My Experiences with my Mother's Delusional Disorder
Once I became a teenager, I came to terms with my mother’s delusional disorder after realizing it was not her fault and her behavior was due to a chemical imbalance in her brain. However, for many years, it bothered me heavily. In social situations with friends, I did not want my mom to be involved because she would often spread conspiracy theories that were far-fetched to anyone who would listen. Since spreading these conspiracies consumed most of her time, to the neglect of her young children, and my father was working long days and could only care for us at night, I had an unusual degree of freedom and responsibility. As a result, I faced the challenges of learning how to cook my own food, do my laundry, study by myself, and navigate my path both socially and academically at a very young age. I am grateful for this, as I have become a much more independent person, and my future holds great things.
I quickly became overwhelmed by the amount of independence I was given. I developed a way to cope, which was turning to my siblings. After school, for the past five years, I gather my younger siblings at our rectangular, wooden dining room table to do homework and talk about any issues we have, from tricky algebra problems to which boys my younger sisters’ like. My brown dining table has little black splotches and grooves lining up and down, flowing like a river of time, displaying the moments of grief, happiness, and independence my siblings and I endured. Pen markings define the table, and tiny holes from pencils puncturing loose leaf paper are hammered into the table. Discussing our frustrations, cooking, laughing, and playing together allowed our situation to be much more manageable.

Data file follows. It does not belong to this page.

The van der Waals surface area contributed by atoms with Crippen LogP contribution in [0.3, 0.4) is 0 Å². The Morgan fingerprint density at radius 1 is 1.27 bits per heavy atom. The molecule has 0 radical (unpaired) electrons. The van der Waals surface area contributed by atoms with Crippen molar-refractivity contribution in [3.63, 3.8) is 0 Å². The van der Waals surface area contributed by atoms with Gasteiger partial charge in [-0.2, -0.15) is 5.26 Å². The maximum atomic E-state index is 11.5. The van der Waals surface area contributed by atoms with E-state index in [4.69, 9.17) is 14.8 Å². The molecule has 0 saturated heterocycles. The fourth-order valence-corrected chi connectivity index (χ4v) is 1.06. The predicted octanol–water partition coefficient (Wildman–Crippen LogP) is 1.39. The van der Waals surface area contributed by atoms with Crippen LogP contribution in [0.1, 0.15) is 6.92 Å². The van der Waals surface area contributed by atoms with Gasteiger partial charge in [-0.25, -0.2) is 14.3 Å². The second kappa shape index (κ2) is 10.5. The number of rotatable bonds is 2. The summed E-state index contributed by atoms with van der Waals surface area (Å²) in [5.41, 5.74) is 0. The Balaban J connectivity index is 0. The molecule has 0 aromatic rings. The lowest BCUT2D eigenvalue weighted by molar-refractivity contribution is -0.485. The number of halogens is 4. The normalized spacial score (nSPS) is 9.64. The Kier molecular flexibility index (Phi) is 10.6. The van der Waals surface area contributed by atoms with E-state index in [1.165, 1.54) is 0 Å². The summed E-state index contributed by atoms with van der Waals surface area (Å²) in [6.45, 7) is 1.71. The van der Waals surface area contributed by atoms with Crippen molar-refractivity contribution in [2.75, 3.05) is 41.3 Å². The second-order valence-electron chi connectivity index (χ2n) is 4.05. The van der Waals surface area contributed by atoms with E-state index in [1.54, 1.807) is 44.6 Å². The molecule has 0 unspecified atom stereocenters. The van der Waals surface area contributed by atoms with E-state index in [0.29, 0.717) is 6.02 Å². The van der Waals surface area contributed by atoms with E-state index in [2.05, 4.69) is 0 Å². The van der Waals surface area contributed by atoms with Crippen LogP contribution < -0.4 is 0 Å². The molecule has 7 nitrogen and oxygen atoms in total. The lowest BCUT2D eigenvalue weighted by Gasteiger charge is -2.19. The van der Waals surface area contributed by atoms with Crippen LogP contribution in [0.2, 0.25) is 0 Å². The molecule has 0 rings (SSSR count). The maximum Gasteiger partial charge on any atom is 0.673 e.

I could have fallen victim to minimal guidance and excessive freedom. Instead, my five siblings and I have grown together as a close-knit group because of our shared experiences with our mother’s illness. Spending time with my siblings and independently growing as a person has shown me what is suitable for me and has healed me. I have learned that my body and soul are better off communicating with my siblings. I take my younger sisters to their dance recitals in the city on the weekends. We ride the train, and I watch them sing “Mary Had a Little Lamb” or Taylor Swift’s “I Knew You Were Trouble” while doing acrobatic splits and cartwheels. After school, I pick them up in my large minivan, and as their friends watch me, I feel like a soccer mom. My younger sister has been exploring a plant-based diet, so I purchase vegan foods on my Trader Joe runs. I often cook her vegan mac and cheese, a recipe I have perfected. As for my brothers, I am practically the only person they listen to. By teaching CCD, I have learned that most children listen to me when I establish a calm and friendly rapport, which is true with my younger brothers.
The Anxiety and Depression Association of America has helped me through my issues. I have been a part of this community for a few years now, and when I was struggling, reading relatable stories other people have posted on ADAA has been comforting. Especially at a young age when I knew very little about mental health. As well, ADAA has helped me become more informative on different types of disorders, and how to best help people going through them. ADAA provides easy access to therapists and has a welcoming community that is open to everyone. By the way did I mention it is nonprofit! I am very appreciative for ADAA and encourage everyone to learn more.
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